Rails ls was chosen for its ability to quickly get core functionality up and running, its MVC architecture and also its focus on Test Driven Development using RSpec and Selenium with Travis CI providing continual integration. We also liked Ruby for its terse, clean and elegant syntax. Though YMMV on that one!

      Unicorn was chosen for its continual deployment and reputation as a reliable application server, nginx for its reputation as a fast and stable reverse-proxy. We also took advantage of the Amazon CloudFront CDN here to further improve performance by caching static assets globally.

      We tried to strike a balance between having control over management and configuration of our core application with the convenience of being able to leverage AWS hosted services for ancillary functions (Amazon SES , Amazon SQS Amazon Route 53 all hosted securely inside Amazon VPC of course!).

      Whilst there is some compromise here with potential vendor lock in, the tasks being performed by these ancillary services are no particularly specialised which should mitigate this risk. Furthermore we have already containerised the stack in our development using Docker environment, and looking to how best to bring this into production - potentially using Amazon EC2 Container Service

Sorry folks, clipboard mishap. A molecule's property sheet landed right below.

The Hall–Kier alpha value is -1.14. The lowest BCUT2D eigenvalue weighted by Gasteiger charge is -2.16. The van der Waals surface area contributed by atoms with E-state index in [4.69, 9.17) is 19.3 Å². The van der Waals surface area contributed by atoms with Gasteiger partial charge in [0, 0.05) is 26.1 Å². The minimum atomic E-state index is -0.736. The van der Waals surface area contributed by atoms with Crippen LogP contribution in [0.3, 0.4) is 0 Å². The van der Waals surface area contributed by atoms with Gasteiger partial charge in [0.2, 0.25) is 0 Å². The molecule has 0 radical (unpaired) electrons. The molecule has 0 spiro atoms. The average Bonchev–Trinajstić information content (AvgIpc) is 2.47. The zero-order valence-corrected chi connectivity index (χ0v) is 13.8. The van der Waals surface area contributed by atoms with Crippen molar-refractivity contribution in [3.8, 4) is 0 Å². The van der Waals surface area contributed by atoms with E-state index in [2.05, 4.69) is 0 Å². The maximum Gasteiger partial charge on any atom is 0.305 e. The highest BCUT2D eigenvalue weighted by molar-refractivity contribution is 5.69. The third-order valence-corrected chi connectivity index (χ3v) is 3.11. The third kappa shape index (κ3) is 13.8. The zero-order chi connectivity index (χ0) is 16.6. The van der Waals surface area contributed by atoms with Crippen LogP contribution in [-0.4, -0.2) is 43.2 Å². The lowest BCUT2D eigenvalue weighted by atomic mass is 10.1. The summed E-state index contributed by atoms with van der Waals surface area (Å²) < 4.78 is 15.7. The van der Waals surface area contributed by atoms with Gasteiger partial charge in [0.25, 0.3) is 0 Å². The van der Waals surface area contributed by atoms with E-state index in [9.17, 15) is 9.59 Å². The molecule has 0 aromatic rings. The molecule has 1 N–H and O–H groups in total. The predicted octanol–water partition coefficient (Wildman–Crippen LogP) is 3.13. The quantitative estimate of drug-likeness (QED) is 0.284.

See more

      related Insomnia REST Client posts

      Jason Barry
      Jason Barry
      Cofounder at FeaturePeek ¡ | 4 upvotes ¡ 495.2K views

      We've tried a couple REST clients over the years, and Insomnia REST Client has won us over the most. Here's what we like about it compared to other contenders in this category:

      • Uncluttered UI. Things are only in your face when you need them, and the app is visually organized in an intuitive manner.
      • Native Mac app. We wanted the look and feel to be on par with other apps in our OS rather than a web app / Electron app (cough Postman).
      • Easy team sync. Other apps have this too, but Insomnia's model best sets the "set and forget" mentality. Syncs are near instant and I'm always assured that I'm working on the latest version of API endpoints. Apps like Paw use a git-based approach to revision history, but I think this actually over-complicates the sync feature. For ensuring I'm always working on the latest version of something, I'd rather have the sync model be closer to Dropbox's than git's, and Insomnia is closer to Dropbox in that regard.

      Some features like automatic public-facing documentation aren't supported, but we currently don't have any public APIs, so this didn't matter to us.

      See more
      Capybara logo

      Capybara

      299
      136
      11
      299
      136
      + 1
      11
      Acceptance test framework for web applications
      Capybara logo
      Capybara
      VS
      Karate DSL logo
      Karate DSL